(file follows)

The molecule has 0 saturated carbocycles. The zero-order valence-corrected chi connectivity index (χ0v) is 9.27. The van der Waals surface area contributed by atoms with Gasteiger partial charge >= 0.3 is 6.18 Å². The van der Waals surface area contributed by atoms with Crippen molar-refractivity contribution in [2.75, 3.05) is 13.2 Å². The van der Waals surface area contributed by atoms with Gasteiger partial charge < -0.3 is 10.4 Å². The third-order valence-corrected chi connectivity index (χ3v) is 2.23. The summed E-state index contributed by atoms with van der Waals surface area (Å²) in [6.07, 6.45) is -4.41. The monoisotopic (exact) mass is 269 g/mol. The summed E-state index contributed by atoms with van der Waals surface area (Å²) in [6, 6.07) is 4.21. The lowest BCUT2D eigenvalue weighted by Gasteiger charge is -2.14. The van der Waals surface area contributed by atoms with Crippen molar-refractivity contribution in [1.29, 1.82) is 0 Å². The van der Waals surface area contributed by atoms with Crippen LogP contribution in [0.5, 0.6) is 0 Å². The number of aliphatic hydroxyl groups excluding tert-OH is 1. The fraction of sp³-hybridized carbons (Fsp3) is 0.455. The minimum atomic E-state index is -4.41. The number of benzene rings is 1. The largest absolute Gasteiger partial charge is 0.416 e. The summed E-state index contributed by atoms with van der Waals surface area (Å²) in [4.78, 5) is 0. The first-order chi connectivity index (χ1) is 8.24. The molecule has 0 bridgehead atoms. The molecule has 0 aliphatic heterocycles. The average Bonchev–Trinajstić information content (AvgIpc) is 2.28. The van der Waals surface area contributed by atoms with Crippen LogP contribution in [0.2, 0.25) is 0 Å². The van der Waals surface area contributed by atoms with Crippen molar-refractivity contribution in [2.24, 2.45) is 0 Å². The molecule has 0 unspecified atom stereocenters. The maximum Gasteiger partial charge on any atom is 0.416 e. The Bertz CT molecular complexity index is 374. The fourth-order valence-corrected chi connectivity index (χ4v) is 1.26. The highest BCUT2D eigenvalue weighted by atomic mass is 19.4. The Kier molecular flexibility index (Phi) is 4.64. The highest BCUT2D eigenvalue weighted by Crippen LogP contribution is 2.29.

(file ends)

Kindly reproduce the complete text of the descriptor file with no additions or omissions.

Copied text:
The molecule has 0 saturated carbocycles. The zero-order valence-corrected chi connectivity index (χ0v) is 9.27. The van der Waals surface area contributed by atoms with Gasteiger partial charge >= 0.3 is 6.18 Å². The van der Waals surface area contributed by atoms with Crippen molar-refractivity contribution in [2.75, 3.05) is 13.2 Å². The van der Waals surface area contributed by atoms with Gasteiger partial charge < -0.3 is 10.4 Å². The third-order valence-corrected chi connectivity index (χ3v) is 2.23. The summed E-state index contributed by atoms with van der Waals surface area (Å²) in [6.07, 6.45) is -4.41. The monoisotopic (exact) mass is 269 g/mol. The summed E-state index contributed by atoms with van der Waals surface area (Å²) in [6, 6.07) is 4.21. The lowest BCUT2D eigenvalue weighted by Gasteiger charge is -2.14. The van der Waals surface area contributed by atoms with Crippen molar-refractivity contribution in [1.29, 1.82) is 0 Å². The van der Waals surface area contributed by atoms with Crippen LogP contribution in [0.5, 0.6) is 0 Å². The number of aliphatic hydroxyl groups excluding tert-OH is 1. The fraction of sp³-hybridized carbons (Fsp3) is 0.455. The minimum atomic E-state index is -4.41. The number of benzene rings is 1. The largest absolute Gasteiger partial charge is 0.416 e. The summed E-state index contributed by atoms with van der Waals surface area (Å²) in [4.78, 5) is 0. The first-order chi connectivity index (χ1) is 8.24. The molecule has 0 bridgehead atoms. The molecule has 0 aliphatic heterocycles. The average Bonchev–Trinajstić information content (AvgIpc) is 2.28. The van der Waals surface area contributed by atoms with Crippen LogP contribution in [0.2, 0.25) is 0 Å². The van der Waals surface area contributed by atoms with Crippen molar-refractivity contribution in [2.24, 2.45) is 0 Å². The molecule has 0 unspecified atom stereocenters. The maximum Gasteiger partial charge on any atom is 0.416 e. The Bertz CT molecular complexity index is 374. The fourth-order valence-corrected chi connectivity index (χ4v) is 1.26. The highest BCUT2D eigenvalue weighted by atomic mass is 19.4. The Kier molecular flexibility index (Phi) is 4.64. The highest BCUT2D eigenvalue weighted by Crippen LogP contribution is 2.29.